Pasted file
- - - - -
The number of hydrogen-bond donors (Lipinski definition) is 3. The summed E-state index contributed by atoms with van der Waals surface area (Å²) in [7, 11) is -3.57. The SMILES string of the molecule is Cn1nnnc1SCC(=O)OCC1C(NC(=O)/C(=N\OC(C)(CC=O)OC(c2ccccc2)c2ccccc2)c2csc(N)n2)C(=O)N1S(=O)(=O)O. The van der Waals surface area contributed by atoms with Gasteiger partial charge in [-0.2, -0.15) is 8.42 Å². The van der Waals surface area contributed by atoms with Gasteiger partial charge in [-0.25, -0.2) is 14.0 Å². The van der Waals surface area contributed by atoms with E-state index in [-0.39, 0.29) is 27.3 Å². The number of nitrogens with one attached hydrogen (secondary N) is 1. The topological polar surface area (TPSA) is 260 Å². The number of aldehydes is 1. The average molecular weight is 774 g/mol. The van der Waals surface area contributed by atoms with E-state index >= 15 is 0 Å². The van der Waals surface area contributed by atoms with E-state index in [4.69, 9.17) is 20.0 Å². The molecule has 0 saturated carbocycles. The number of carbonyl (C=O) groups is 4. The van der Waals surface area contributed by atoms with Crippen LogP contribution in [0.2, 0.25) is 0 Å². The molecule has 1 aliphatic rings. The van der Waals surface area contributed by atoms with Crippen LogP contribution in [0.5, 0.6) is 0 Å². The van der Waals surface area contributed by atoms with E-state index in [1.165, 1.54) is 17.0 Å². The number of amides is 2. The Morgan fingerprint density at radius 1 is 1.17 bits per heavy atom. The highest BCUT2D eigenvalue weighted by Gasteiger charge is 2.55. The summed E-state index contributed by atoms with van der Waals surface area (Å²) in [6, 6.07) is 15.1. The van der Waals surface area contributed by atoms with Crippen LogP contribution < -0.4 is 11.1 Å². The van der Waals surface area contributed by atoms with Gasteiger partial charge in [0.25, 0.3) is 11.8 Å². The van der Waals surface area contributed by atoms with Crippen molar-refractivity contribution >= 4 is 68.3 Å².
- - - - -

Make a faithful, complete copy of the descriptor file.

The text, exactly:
The number of hydrogen-bond donors (Lipinski definition) is 3. The summed E-state index contributed by atoms with van der Waals surface area (Å²) in [7, 11) is -3.57. The SMILES string of the molecule is Cn1nnnc1SCC(=O)OCC1C(NC(=O)/C(=N\OC(C)(CC=O)OC(c2ccccc2)c2ccccc2)c2csc(N)n2)C(=O)N1S(=O)(=O)O. The van der Waals surface area contributed by atoms with Gasteiger partial charge in [-0.2, -0.15) is 8.42 Å². The van der Waals surface area contributed by atoms with Gasteiger partial charge in [-0.25, -0.2) is 14.0 Å². The van der Waals surface area contributed by atoms with E-state index in [-0.39, 0.29) is 27.3 Å². The number of nitrogens with one attached hydrogen (secondary N) is 1. The topological polar surface area (TPSA) is 260 Å². The number of aldehydes is 1. The average molecular weight is 774 g/mol. The van der Waals surface area contributed by atoms with E-state index >= 15 is 0 Å². The van der Waals surface area contributed by atoms with E-state index in [4.69, 9.17) is 20.0 Å². The molecule has 0 saturated carbocycles. The number of carbonyl (C=O) groups is 4. The van der Waals surface area contributed by atoms with Crippen LogP contribution in [0.2, 0.25) is 0 Å². The molecule has 1 aliphatic rings. The van der Waals surface area contributed by atoms with Crippen LogP contribution in [0.5, 0.6) is 0 Å². The van der Waals surface area contributed by atoms with E-state index in [1.165, 1.54) is 17.0 Å². The number of amides is 2. The Morgan fingerprint density at radius 1 is 1.17 bits per heavy atom. The highest BCUT2D eigenvalue weighted by Gasteiger charge is 2.55. The summed E-state index contributed by atoms with van der Waals surface area (Å²) in [6, 6.07) is 15.1. The van der Waals surface area contributed by atoms with Crippen LogP contribution < -0.4 is 11.1 Å². The van der Waals surface area contributed by atoms with Gasteiger partial charge in [0.25, 0.3) is 11.8 Å². The van der Waals surface area contributed by atoms with Crippen molar-refractivity contribution >= 4 is 68.3 Å².